A Cameroonian journalist who regularly turns a spotlight on injustice and inequity in his country has been named the recipient of the 2014 Sputnik Kilambi Award for Social Justice Reporting from the International Center for Journalists (ICFJ). The award is named for Kilambi, a journalist and media trainer with a passionate commitment to reporting on local and global issues of development and social justice, especially in Africa. She passed away on July 8, 2013.
The winner, Ntaryike Divine Jr. Ramzi, is the Voice of America correspondent in Cameroon and a freelance reporter for several news outlets including The Associated Press, Science and Development Network, Think Africa Press, and Africa Report.
His stories focus on important social and development issues such as:
• The failure of political leaders to address the problem of malnutrition, which affects one- third of Cameroon's under-five population
• Foreign overfishing in Africa that endangers food security and threatens the livelihood of local fishermen
"These are the types of stories Sputnik pushed journalists to produce -- high-quality stories that pointed to wrongs that should be righted, or problems that demand solutions," said Patrick Butler, ICFJ Vice President for Programs. "Mr. Ramzi's work exemplifies her values and high standards."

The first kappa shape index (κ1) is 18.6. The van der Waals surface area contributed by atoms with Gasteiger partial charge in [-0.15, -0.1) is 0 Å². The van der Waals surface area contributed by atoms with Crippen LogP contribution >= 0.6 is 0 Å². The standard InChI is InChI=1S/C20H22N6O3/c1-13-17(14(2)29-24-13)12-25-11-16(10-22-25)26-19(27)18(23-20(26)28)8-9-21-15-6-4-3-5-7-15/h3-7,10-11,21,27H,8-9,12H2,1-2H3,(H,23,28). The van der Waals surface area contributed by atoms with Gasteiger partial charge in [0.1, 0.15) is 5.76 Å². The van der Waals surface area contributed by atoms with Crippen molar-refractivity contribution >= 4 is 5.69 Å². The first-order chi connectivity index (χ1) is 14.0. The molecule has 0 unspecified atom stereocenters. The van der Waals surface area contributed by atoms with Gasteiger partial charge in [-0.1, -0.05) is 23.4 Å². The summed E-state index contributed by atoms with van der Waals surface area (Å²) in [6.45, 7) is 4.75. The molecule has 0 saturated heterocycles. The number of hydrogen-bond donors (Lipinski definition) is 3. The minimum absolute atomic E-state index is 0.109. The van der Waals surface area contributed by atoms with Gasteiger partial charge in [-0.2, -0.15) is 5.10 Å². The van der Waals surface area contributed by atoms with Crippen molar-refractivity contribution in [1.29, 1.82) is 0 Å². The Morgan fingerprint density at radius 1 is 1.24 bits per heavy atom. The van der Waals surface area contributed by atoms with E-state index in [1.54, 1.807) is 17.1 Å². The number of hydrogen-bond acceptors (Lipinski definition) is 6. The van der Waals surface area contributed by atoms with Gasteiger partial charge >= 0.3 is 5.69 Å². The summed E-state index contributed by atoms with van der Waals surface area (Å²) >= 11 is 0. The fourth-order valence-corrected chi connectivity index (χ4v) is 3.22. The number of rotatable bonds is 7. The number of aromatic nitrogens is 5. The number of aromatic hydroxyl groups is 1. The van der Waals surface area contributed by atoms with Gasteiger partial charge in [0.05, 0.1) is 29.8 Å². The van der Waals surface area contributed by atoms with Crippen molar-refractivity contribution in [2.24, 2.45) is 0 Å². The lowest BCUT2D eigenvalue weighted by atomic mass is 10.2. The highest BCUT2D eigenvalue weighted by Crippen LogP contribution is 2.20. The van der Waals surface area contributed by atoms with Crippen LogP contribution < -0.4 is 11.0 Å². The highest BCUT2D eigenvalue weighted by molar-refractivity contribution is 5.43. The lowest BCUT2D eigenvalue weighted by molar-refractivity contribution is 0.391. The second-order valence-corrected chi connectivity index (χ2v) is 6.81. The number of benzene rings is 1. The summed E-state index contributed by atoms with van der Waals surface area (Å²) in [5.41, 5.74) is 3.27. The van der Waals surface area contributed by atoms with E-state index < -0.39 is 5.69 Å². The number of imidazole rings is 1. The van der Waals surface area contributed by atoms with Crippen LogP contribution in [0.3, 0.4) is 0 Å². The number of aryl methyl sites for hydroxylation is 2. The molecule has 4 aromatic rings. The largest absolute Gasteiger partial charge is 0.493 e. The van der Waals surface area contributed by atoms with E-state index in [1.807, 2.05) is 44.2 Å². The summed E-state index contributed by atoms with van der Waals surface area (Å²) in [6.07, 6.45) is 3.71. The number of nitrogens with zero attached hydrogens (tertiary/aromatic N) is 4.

"There were several worthy candidates. ... Mr. Ramzi's work not only meets the high journalistic standards Sputnik would have demanded, but would also have fired her passion for highlighting and fighting injustices," said Ian Noble, journalist and media manager, Sputnik's professional accomplice and personal companion for 25 years.
Kilambi was an ICFJ Knight International Journalism Fellow in Rwanda and Ghana. She also worked with UN Radio in Côte d'Ivoire and in Sierra Leone, where she worked on the transition to the country's first independent public broadcaster.
ICFJ created the award as a tribute to Sputnik's passion and dedication to high-quality journalism that improves people's lives. Nominations were made by current and former Knight Fellows. A panel of respected jrnalism leaders selected the winner.
The award is a reporting grant of $1,000 and an all-expenses paid trip to participate in the next story camp offered by the African Story Challenge. The story camp will be held August 8-14, 2014, in Marrakesh, Morocco.